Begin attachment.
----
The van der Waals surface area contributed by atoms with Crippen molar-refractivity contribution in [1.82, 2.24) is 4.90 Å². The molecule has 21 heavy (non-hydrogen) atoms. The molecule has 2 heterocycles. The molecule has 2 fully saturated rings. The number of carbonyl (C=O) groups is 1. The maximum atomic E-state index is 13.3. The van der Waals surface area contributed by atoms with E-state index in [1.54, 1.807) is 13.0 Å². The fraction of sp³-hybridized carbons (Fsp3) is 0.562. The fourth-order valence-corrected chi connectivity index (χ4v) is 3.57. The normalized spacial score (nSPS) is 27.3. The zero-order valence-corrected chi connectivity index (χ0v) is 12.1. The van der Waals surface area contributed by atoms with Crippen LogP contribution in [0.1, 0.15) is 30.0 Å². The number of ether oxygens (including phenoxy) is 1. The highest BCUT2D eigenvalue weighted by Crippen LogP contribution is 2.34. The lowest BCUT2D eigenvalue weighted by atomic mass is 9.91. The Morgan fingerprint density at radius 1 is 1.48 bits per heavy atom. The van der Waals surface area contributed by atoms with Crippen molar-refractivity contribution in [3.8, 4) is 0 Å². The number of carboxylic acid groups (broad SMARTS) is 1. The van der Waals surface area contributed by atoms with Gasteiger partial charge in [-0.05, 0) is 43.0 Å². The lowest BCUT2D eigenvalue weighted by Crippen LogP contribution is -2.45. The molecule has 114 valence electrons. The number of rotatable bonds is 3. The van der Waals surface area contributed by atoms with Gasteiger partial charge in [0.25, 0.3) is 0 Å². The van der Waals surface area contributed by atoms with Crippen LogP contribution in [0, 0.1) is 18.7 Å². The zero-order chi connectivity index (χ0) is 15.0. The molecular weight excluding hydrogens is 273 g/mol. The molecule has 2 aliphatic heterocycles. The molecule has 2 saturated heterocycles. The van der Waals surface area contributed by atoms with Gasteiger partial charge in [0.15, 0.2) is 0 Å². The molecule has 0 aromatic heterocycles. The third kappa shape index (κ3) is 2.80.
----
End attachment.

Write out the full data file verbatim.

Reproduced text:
The van der Waals surface area contributed by atoms with Crippen molar-refractivity contribution in [1.82, 2.24) is 4.90 Å². The molecule has 21 heavy (non-hydrogen) atoms. The molecule has 2 heterocycles. The molecule has 2 fully saturated rings. The number of carbonyl (C=O) groups is 1. The maximum atomic E-state index is 13.3. The van der Waals surface area contributed by atoms with E-state index in [1.54, 1.807) is 13.0 Å². The fraction of sp³-hybridized carbons (Fsp3) is 0.562. The fourth-order valence-corrected chi connectivity index (χ4v) is 3.57. The normalized spacial score (nSPS) is 27.3. The zero-order valence-corrected chi connectivity index (χ0v) is 12.1. The van der Waals surface area contributed by atoms with Crippen LogP contribution in [0.1, 0.15) is 30.0 Å². The number of ether oxygens (including phenoxy) is 1. The highest BCUT2D eigenvalue weighted by Crippen LogP contribution is 2.34. The lowest BCUT2D eigenvalue weighted by atomic mass is 9.91. The Morgan fingerprint density at radius 1 is 1.48 bits per heavy atom. The van der Waals surface area contributed by atoms with Crippen molar-refractivity contribution in [3.8, 4) is 0 Å². The number of carboxylic acid groups (broad SMARTS) is 1. The van der Waals surface area contributed by atoms with Gasteiger partial charge in [-0.05, 0) is 43.0 Å². The lowest BCUT2D eigenvalue weighted by Crippen LogP contribution is -2.45. The molecule has 114 valence electrons. The number of rotatable bonds is 3. The van der Waals surface area contributed by atoms with Gasteiger partial charge in [0.25, 0.3) is 0 Å². The van der Waals surface area contributed by atoms with Crippen LogP contribution in [0, 0.1) is 18.7 Å². The zero-order chi connectivity index (χ0) is 15.0. The molecular weight excluding hydrogens is 273 g/mol. The molecule has 2 aliphatic heterocycles. The molecule has 2 saturated heterocycles. The van der Waals surface area contributed by atoms with Gasteiger partial charge in [0.15, 0.2) is 0 Å². The molecule has 0 aromatic heterocycles. The third kappa shape index (κ3) is 2.80.